Guest Post: Book Club

Formerly known from their blog Identical Ideals, but soon relaunching as The Honeypot December 1st, I'm so excited to have Peyton and Madison guest blogging today! They are red head identical twins, currently studying at College of Charleston, the masterminds behind my blog design and two girls I get to call friends from the unique bond the blogsphere brings! You can follow Peyton here and Madison here. Today they are talking books, and tomorrow they will be back talking seasonal senses-stay tuned! 

Both of us spend a lot of time with our noses in a book. We've each included two book recommendations along with a short synopsis.

Peyton's selections...

Blue Like Jazz by Donald Miller (Peyton gifted me a copy of this book and I can't wait to dive in-Annie)

The byline of the book is "Non Religious Thoughts On Christian Spirituality." Donald Miller goes over various topics related to Christian spirituality that one may question and offers further explanation. It's one of the best books I've read this year. I highlighted many sections of the book as I was reading and this particular one stood out: "... I want my spirituality to rid me of hate, not give me reason for it."

Jackie As Editor by Greg Lawrence

Endless books, newspaper columns, and magazine articles have been written about Jacqueline Onassis's time as Mrs. Kennedy and more importantly as First Lady. It is often overlooked that after the death of Aristotle Onassis, she moved back to New York City and began a very successful career as a book editor. Jackie As Editor is written by Greg Lawrence, an author who wrote three books edited by Mrs. Onassis, and offers some charming anecdotes from other authors she worked with, as well as friends and acquaintances. I have read many books on Jacqueline Onassis and this is one of my favorites โ€“ it shows a more down-to-earth side of the former First Lady.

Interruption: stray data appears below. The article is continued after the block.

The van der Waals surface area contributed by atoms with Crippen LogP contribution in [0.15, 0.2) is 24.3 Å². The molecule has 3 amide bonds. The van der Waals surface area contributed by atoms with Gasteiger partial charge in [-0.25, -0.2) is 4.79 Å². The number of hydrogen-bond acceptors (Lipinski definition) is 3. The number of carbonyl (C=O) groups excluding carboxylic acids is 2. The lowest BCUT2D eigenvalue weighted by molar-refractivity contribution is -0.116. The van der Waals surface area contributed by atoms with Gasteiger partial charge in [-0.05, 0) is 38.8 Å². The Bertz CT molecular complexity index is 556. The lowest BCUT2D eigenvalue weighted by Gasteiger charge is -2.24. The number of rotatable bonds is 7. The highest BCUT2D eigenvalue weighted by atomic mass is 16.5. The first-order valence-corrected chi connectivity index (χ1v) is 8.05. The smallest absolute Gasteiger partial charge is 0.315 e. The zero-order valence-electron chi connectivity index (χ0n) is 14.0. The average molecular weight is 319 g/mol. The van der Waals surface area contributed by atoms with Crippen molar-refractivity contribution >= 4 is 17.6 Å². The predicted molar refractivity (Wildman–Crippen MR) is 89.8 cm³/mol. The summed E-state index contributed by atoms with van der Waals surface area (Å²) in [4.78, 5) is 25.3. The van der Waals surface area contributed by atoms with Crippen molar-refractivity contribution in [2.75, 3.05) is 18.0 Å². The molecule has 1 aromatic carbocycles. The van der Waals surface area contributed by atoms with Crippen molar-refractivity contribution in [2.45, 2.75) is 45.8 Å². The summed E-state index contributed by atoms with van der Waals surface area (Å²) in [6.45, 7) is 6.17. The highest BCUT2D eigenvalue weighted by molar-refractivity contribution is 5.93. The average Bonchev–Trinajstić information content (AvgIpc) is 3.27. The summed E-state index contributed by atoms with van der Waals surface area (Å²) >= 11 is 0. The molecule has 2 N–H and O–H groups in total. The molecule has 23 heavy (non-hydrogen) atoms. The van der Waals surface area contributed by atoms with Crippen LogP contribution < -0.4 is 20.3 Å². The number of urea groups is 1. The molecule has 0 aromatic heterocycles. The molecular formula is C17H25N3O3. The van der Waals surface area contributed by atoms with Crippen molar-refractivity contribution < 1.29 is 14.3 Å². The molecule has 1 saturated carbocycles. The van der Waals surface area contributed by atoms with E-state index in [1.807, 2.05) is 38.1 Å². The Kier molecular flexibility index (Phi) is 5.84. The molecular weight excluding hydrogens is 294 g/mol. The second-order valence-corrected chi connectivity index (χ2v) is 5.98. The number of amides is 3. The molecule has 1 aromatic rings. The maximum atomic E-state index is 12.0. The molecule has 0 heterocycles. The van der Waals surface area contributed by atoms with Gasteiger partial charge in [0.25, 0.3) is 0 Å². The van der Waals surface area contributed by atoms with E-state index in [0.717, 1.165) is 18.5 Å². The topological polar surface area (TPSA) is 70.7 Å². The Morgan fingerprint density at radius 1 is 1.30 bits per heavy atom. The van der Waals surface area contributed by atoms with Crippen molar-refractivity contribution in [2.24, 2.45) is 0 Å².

Madison's selections...

When Breath Becomes Air by Paul Kalanithi

This book is devastating and moving โ€“ and certainly a book which I think anyone could find meaning in. In his memoir Dr. Kalanithi is tremendously humble and seeks to define what makes a life worth living. A must read not only for the content, but also for the eloquent manner in which he details the beautiful and difficult moments of his brilliant life.

A Million Miles in a Thousand Years by Donald Miller

Also by Donald Miller โ€“ I'm currently reading a third book by him, so they're okay I guess (kidding) โ€“ this book is based on the process of writing the script for the film Blue Like Jazz. I would recommend reading Blue Like Jazz to better understand some of the references he makes to the book. Blue Like Jazz is full of observations of the world, whereas in A Million Miles in a Thousand Years, Donald Miller seeks to discover how we can all live good stories. At this point in my life, where I am on the verge of graduating from college and looking for a career path that I am passionate about and thinking about how to live out my purpose in life; I frequently reference the messages in this book when talking to Peyton about what I hope for. And with that, just a few of my favorite lines from the book:

"The most often repeated commandment in the Bible is 'Do not fear.' It's in there over two hundred times. That means a couple of things, if you think about it. It means we are going to be afraid, and it means we shouldn't let fear boss us around. Before I realized we were supposed to fight fear, I thought of fear as a subtle suggestion in our subconscious designed to keep us safe, or more important, keep us from getting humiliated. And I guess it serves that purpose. But fear isn't only a guide to keep us safe; it's also a manipulative emotion that can trick us into living a boring life."

"A good storyteller doesn't just tell a better story, though. He invites other people into the story with him, giving them a better story too."

Peyton + Madison